The Economic Crisis Via Paraguay

"The ball has to hit the ground before it can rise again."

News of what's happening on Wall Street and in DC (legislation on the bailout, for example) is front page material here in Asunción. Even "subprime" has been copied directly into Spanish. Because the U.S. is such a large market, it's clear that what happens there has effects here. But it looks a bit different.

1) The dollar is getting stronger. Between March 2007 and April 2008, I saw the conversion rate between USD and Guaranies go from 1 USD = 5,000+ G to 1 USD = 4,000 G. However, between October 5, 2008 and today, it's gone from 1USD = 4,000 G to 1 USD = 4,700 G. This makes it easier for me, of course, since I'm living off a stipend in USD, but it's causing a contraction in the buying power of Paraguayans. A local financial journal, Enfoque Económico, in its July issue discussed what to do about the influx of dollars coming from the decline of the dollar, urging the creation of funds with those dollars rather than merely spending them on increased imports. Now, though the Central Bank of Paraguay is releasing its dollar reserves to try to stem the rise of the dollar (and the declining buying power of the Guaraní), the ascent seems unstoppable.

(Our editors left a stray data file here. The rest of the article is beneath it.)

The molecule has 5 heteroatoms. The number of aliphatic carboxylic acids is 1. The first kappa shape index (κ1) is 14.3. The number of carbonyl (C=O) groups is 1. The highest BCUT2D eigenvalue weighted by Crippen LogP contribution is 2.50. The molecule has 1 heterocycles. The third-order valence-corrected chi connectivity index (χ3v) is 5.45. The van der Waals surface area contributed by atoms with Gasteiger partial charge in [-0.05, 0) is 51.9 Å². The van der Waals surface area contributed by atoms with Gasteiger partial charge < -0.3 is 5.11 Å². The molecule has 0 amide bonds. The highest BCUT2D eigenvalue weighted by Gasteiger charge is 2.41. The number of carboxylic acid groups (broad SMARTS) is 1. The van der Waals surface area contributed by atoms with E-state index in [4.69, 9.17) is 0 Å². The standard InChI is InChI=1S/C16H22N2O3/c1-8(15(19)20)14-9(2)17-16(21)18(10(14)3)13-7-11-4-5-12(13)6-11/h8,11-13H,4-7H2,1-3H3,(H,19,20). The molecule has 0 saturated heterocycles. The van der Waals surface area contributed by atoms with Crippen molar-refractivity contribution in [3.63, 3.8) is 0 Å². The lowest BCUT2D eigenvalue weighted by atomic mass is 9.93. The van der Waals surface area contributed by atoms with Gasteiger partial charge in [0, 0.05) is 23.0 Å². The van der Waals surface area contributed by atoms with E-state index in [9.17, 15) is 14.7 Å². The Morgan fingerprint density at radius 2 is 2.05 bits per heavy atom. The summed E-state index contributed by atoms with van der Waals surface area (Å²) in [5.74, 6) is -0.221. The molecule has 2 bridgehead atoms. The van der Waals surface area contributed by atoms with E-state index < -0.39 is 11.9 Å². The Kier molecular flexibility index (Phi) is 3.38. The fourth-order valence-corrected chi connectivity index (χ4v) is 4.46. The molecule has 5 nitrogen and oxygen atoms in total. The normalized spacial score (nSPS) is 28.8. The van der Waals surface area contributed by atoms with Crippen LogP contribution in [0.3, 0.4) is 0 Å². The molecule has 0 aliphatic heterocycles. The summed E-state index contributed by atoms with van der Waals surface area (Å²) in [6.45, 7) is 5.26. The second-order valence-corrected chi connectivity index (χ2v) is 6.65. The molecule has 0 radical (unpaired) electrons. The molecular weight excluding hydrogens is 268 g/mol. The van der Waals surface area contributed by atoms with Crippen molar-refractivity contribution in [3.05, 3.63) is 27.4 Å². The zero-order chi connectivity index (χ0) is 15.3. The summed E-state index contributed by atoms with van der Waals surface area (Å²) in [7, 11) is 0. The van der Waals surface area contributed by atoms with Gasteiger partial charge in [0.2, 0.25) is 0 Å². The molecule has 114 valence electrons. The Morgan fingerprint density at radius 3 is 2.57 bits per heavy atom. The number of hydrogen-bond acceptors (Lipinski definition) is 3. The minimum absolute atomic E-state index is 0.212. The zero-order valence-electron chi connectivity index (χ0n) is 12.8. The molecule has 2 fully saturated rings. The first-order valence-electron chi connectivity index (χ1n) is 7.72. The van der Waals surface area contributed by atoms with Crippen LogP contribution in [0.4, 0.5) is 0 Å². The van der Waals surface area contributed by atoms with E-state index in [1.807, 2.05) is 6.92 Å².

2) Europe is having problems. Paraguay depends on remittances from a large expat community in Spain. But as economic contractions have hit Europe, construction and manual labor in Spain has halted. Many Paraguayans are out of work and returning back to Paraguay... a loss in remittances and an increase in the labor force, thus lowering wages here.

3) Fernando Lugo's economic agenda will have to proceed slowly. His Minister of Finance, Dionisio Borda, has a plan to significantly restructure the economy (recall the presence of Joseph Stiglitz in all this) including levying taxes (Paraguay, like much of Latin America, is undertaxed due to evasion and agreements that benefit external corporations).

4) Venezuela. Now that oil has fallen to below $80 a barrel (remember when it was at $150 a few months ago?), Chavez is going to have problems financing his agenda. Okay, so technically Venezuela and Paraguay aren't the same thing. But part of Chavez' lingering popularity comes from his distribution of oil wealth. The "leftward turn" to Latin America, as I've said before, is quite diverse... As Paraguay is part of this (though much more moderate than Chavez or Morales), it remains to be seen what happens to the more radical experiments in the continent when their bounty is squeezed.

5) Parallels to the crises of Mexico, Brazil, Argentina, etc etc etc in the 80s and 90s and 00s. Analysts inside and outside of Paraguay have remarked on the parallels between the crisis in the U.S. (overspending, rampant bad debt) and what went on in Latin American countries before they were reined in through structural adjustment programs that imposed austerity measures.

Posted in . Bookmark the permalink. RSS feed for this post.


Swedish Greys - a WordPress theme from Nordic Themepark. Converted by